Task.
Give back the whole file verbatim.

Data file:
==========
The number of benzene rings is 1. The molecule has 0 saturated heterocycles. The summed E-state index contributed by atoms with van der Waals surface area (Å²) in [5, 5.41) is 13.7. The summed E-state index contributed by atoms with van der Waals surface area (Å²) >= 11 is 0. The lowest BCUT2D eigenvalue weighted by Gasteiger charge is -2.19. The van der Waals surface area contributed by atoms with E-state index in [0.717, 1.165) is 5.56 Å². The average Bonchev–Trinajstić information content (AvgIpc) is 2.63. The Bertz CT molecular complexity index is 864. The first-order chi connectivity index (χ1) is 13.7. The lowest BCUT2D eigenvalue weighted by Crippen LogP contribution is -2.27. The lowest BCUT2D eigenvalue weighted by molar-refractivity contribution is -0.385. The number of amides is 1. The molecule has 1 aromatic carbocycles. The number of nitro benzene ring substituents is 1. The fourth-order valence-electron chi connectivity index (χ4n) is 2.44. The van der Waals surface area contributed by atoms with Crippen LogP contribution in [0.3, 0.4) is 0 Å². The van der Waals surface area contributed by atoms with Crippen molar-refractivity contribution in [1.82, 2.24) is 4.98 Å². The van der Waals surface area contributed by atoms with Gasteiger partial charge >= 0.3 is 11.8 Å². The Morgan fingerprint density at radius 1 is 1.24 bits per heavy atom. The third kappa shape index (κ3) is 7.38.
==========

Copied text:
The number of benzene rings is 1. The molecule has 0 saturated heterocycles. The summed E-state index contributed by atoms with van der Waals surface area (Å²) in [5, 5.41) is 13.7. The summed E-state index contributed by atoms with van der Waals surface area (Å²) >= 11 is 0. The lowest BCUT2D eigenvalue weighted by Gasteiger charge is -2.19. The van der Waals surface area contributed by atoms with E-state index in [0.717, 1.165) is 5.56 Å². The average Bonchev–Trinajstić information content (AvgIpc) is 2.63. The Bertz CT molecular complexity index is 864. The first-order chi connectivity index (χ1) is 13.7. The lowest BCUT2D eigenvalue weighted by Crippen LogP contribution is -2.27. The lowest BCUT2D eigenvalue weighted by molar-refractivity contribution is -0.385. The number of amides is 1. The molecule has 1 aromatic carbocycles. The number of nitro benzene ring substituents is 1. The fourth-order valence-electron chi connectivity index (χ4n) is 2.44. The van der Waals surface area contributed by atoms with Crippen LogP contribution in [0.3, 0.4) is 0 Å². The van der Waals surface area contributed by atoms with Crippen molar-refractivity contribution in [1.82, 2.24) is 4.98 Å². The van der Waals surface area contributed by atoms with Gasteiger partial charge >= 0.3 is 11.8 Å². The Morgan fingerprint density at radius 1 is 1.24 bits per heavy atom. The third kappa shape index (κ3) is 7.38.